GBK bust in UK knocks Famous Brands' shares in South Africa
DURBAN - Famous Brands fell more than 3 percent on the JSE yesterday after the restaurant franchisor said that its UK subsidiary, Gourmet Burger Kitchen (GBK), had gone bust on Covid-19.
Famous Brands said that GBK entered into administration in accordance with the insolvency legislation in the UK as it continued to face tough trading conditions created by the pandemic. The group has been trading under a cautionary notice since September after it announced that it would not be able to provide any further financial assistance to GBK.
“The board of directors of Famous Brands is now in a position to advise shareholders that it has received notice that GBK has entered into administration in accordance with the insolvency legislation in the UK. Administrators have accordingly been appointed and have assumed control of GBK and its UK subsidiaries, including GBK and will discharge their duties to act in the best interests of creditors of these companies to achieve the purpose of the administration as required by UK legislation,” the group said.
The GBK board was already deliberating with its appointed UK advisers on the options available to the GBK businesses before entering into administration.
Africa’s largest branded services food franchisor said that the process could include an insolvent sale of the business and assets.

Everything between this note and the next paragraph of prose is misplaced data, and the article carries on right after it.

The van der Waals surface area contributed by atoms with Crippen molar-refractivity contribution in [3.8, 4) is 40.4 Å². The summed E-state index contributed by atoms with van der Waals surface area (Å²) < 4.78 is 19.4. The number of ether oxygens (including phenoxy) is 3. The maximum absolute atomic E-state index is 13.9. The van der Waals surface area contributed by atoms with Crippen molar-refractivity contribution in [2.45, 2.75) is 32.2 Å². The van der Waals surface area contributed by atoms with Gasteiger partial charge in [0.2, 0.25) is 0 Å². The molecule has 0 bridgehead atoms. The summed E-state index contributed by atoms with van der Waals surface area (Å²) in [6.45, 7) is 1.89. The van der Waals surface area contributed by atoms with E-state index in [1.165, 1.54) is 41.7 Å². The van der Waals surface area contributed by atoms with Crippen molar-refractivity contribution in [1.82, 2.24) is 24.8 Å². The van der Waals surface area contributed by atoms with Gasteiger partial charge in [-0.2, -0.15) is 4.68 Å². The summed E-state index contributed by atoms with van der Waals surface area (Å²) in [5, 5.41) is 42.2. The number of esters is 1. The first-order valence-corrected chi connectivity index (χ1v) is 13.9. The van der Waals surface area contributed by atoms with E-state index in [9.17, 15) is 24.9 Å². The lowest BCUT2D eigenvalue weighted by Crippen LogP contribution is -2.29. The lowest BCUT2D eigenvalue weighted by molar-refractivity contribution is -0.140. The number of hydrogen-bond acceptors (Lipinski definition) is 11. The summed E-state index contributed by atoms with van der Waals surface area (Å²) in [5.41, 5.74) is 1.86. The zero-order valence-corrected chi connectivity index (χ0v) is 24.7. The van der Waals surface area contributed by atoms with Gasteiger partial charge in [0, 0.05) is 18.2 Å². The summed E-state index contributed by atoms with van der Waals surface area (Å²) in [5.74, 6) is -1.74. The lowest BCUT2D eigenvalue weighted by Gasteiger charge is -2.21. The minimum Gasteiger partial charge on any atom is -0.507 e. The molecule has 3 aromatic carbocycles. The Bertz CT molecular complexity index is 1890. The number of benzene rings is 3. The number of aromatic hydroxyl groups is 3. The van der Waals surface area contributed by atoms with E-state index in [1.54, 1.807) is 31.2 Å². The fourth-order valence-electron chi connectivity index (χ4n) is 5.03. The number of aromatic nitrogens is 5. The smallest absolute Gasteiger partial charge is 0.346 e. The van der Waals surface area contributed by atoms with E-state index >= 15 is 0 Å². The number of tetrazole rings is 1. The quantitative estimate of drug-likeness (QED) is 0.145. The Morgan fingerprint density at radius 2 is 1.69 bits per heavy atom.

The group said the cautionary announcement of September 25 had been withdrawn with immediate effect and caution was no longer required to be exercised by shareholders when dealing in the securities of the group.
Famous Brands, which owns brands such as Steers, Debonairs Pizza, Wimpy and Mugg & Bean, acquired GBK for £120 million (R2.57 billion) in 2016 in a move it explained as furthering its goal to diversify its earnings and expand its geographical footprint. But GBK has struggled, and in the year to end February Famous Brands said its incurred impairment charges on GBK increased to R899m despite the turnaround strategy it undertook in 2018.
The group also pointed to the economic and political uncertainty, both locally and in the UK as the Brexit process unfolded.
Nolwandle Mthombeni, an investment analyst at Mergence Investment Managers, said the GBK business was already struggling before the Covid-19 outbreak and they should not have bought the business to start with.
“Unfortunately the lockdown in the UK was the nail in the coffin. The business was already undergoing the company voluntary agreement process before Covid-19 which means chances of survival were slim,” Mthombeni said. GBK operations were affected when various governments in which it operates announced a lockdown to combat the spread of the Covid-19 outbreak and its GBK UK operation ceased to trade.
Famous Brands shares closed 0.02 percent higher at R48 on the JSE yesterday from Tuesday’s closing price of R47.99.